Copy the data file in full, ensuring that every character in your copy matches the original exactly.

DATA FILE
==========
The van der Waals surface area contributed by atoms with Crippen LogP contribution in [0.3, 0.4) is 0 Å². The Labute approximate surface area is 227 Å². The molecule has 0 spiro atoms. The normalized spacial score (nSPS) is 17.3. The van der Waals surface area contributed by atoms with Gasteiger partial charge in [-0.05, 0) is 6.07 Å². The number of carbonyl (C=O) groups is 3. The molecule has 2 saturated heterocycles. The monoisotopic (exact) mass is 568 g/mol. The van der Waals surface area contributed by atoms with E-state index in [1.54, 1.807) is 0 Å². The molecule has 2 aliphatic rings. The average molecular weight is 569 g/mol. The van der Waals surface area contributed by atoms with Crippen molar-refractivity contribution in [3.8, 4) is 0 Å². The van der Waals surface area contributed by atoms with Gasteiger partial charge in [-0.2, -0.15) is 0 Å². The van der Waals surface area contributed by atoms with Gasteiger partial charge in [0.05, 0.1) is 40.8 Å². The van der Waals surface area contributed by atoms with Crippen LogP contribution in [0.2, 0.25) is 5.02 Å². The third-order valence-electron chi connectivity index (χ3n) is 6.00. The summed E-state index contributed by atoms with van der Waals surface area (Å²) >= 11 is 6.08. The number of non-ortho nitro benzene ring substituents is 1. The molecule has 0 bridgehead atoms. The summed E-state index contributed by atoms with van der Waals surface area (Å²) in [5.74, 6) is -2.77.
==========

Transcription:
The van der Waals surface area contributed by atoms with Crippen LogP contribution in [0.3, 0.4) is 0 Å². The Labute approximate surface area is 227 Å². The molecule has 0 spiro atoms. The normalized spacial score (nSPS) is 17.3. The van der Waals surface area contributed by atoms with Gasteiger partial charge in [-0.05, 0) is 6.07 Å². The number of carbonyl (C=O) groups is 3. The molecule has 2 saturated heterocycles. The monoisotopic (exact) mass is 568 g/mol. The van der Waals surface area contributed by atoms with E-state index in [1.54, 1.807) is 0 Å². The molecule has 2 aliphatic rings. The average molecular weight is 569 g/mol. The van der Waals surface area contributed by atoms with Crippen molar-refractivity contribution in [3.8, 4) is 0 Å². The van der Waals surface area contributed by atoms with Gasteiger partial charge in [-0.2, -0.15) is 0 Å². The van der Waals surface area contributed by atoms with Gasteiger partial charge in [0.05, 0.1) is 40.8 Å². The van der Waals surface area contributed by atoms with Crippen LogP contribution in [0.2, 0.25) is 5.02 Å². The third-order valence-electron chi connectivity index (χ3n) is 6.00. The summed E-state index contributed by atoms with van der Waals surface area (Å²) >= 11 is 6.08. The number of non-ortho nitro benzene ring substituents is 1. The molecule has 0 bridgehead atoms. The summed E-state index contributed by atoms with van der Waals surface area (Å²) in [5.74, 6) is -2.77.